The oilfield industry over the past several years has been making vast leaps in drilling efficiency. These gains are not only tallied through advances in casing, drill string or cutting technologies but also through the unsung technologies that have been recently employed and of them, 3D seismic imaging has seen the greatest returns on investment.
Until very recently, the motto of the drilling industry was: Ready. Fire. Aim. There was no room for lost time. Through rather crude geologic surveys (at least compared to modern techniques), drilling companies went into formations somewhat blind. Without full knowledge of reservoir characteristics, drilling was far more financially risky and a mortally dangerous endeavor. Further, even if oil or natural gas was able to flow from the reservoir, lack of information related to the exact hydrocarbon payout ran the risk of the well not being able to cover the the costs associated with the drilling operations.
This economic limit is where 3D seismic imaging has proved with worth. With full knowledge of the depths, pressures and reservoir payouts, drillers can now conduct their operations with more precision, safety and economic efficiency.
The Way It Was
Until 3D technology became for cost-effective for exploration & production and drilling companies, most opted for 2D imaging technology.
Otherwise known as reflection seismic, this technology resembled sonar and ultrasound technologies. By inducing acoustic waves into the geologic subsurface, geologists would be able to listen to the echoes returning from the stratigraphic boundaries and form a picture of the formation. These acoustic waves would typically be generated by underground explosive charges or by thumping the ground with a large mallet mounted on a specially designed vehicle known as a vibroseis truck.
The reverberations felt in the subsurface would be reflected back to the surface and would be “collected” using a special microphone known as a geophone. This data would be collect onto a magnetic tape and then transmuted into readable data via computers. As elementary as this process was, it was far more informative that going off of purely surface-oriented geological surveys. Though it was effective in proving subsurface reservoirs, its shortcoming was a lack of an articulate understanding of subsurface characteristics.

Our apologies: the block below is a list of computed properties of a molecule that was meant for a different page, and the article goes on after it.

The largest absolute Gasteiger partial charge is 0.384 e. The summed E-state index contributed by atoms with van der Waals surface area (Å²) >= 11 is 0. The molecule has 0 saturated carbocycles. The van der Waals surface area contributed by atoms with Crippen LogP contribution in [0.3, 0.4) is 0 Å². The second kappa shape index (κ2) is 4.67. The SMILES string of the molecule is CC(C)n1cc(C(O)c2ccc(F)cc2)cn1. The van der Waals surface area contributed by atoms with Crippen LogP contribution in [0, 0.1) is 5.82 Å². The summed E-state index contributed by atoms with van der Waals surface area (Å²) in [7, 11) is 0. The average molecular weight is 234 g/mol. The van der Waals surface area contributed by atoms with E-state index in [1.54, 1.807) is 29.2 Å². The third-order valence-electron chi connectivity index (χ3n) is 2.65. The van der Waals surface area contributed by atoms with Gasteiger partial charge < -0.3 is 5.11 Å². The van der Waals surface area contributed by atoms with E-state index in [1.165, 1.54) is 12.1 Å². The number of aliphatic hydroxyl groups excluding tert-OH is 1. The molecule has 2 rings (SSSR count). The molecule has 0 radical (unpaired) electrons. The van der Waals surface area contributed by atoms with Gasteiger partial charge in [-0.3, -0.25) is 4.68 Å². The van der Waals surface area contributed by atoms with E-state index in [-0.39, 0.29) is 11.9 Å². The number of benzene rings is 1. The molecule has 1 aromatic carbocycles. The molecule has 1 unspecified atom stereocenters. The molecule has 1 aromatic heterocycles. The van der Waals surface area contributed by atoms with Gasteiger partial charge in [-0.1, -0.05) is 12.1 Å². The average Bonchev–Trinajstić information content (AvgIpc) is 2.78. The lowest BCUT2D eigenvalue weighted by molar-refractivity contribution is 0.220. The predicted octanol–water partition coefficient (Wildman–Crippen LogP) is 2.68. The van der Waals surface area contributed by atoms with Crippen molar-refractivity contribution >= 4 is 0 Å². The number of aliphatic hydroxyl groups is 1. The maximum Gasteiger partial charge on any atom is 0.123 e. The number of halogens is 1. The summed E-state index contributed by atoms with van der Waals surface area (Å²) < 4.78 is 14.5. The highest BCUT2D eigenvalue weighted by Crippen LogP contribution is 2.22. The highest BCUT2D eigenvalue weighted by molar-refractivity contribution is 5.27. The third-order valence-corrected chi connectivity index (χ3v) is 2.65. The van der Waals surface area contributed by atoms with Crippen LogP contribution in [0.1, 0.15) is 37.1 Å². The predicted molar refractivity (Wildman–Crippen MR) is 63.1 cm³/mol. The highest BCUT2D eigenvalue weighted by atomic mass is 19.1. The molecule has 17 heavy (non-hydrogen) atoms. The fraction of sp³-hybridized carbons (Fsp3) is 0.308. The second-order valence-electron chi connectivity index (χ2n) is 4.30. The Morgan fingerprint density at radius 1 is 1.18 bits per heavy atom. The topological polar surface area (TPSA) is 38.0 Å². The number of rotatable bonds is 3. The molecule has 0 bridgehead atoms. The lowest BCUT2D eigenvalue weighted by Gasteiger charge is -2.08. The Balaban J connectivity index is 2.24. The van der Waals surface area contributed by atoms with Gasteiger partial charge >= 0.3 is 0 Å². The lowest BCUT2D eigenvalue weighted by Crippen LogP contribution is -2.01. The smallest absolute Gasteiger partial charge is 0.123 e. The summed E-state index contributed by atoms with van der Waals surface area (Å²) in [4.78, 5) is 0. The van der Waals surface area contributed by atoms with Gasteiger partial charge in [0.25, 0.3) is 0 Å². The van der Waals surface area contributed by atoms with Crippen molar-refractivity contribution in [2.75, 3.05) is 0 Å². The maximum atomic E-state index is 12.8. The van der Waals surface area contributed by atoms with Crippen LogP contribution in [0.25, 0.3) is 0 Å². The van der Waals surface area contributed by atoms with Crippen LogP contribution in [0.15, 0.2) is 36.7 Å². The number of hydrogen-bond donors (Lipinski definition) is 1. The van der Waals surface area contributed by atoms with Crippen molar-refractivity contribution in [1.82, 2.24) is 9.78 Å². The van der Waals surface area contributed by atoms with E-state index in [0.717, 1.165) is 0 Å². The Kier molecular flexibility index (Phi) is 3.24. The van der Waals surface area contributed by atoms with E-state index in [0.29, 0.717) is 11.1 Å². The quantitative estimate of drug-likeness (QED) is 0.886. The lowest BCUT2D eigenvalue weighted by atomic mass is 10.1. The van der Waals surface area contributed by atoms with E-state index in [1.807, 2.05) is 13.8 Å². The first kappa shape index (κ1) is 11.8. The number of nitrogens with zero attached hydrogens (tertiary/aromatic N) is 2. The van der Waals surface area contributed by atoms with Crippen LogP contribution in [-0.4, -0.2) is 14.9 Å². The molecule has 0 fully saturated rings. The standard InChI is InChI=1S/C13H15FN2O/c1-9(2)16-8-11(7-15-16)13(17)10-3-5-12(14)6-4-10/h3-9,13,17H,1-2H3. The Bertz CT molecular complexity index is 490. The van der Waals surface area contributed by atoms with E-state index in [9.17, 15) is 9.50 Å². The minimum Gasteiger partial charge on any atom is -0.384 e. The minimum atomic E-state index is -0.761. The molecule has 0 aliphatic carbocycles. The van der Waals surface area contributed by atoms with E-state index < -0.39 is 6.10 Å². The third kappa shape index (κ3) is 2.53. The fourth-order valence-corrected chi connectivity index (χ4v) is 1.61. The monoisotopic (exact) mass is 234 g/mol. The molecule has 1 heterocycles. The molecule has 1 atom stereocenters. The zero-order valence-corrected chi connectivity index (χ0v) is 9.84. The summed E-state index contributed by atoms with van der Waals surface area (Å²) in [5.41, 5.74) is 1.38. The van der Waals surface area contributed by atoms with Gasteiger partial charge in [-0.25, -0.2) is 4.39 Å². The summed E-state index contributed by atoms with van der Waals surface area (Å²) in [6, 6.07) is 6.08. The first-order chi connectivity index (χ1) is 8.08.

The Way It Is Now
Now companies like Dome Energy are cost-effectively implementing 3D seismic imaging to prove the economics of a rather financially risky drilling process. 3D seismic imaging has shares similar technological hallmarks to that of 2D imagining but the differences between the two are undeniable.
The technology employs acoustics imaging but rather than one source of vibration, 3D seismic imaging involves creating a perimeter where multiple acoustic receivers, rather than microphones, are established. These areas for the receivers are known as patches. By capturing seismic shots that lie between two patches geologists and drilling companies obtain uniform reflection information from a subsurface area. By changing the locations of each patch and repeating the vibration and recording process, companies accumulate overlapping subsurface readings which build a very articulate three dimensional picture.
3D seismic imaging doesn’t eliminate 100% of the exploration and drilling risk, it definitely improves success rates and productive wells. The technology allows explorers and drillers with more pinpoint accuracy that goes to should deliver better production and and a slightly longer well life. More importantly, 3D seismic imaging eliminates the possibility of drilling dry holes in the pool development process.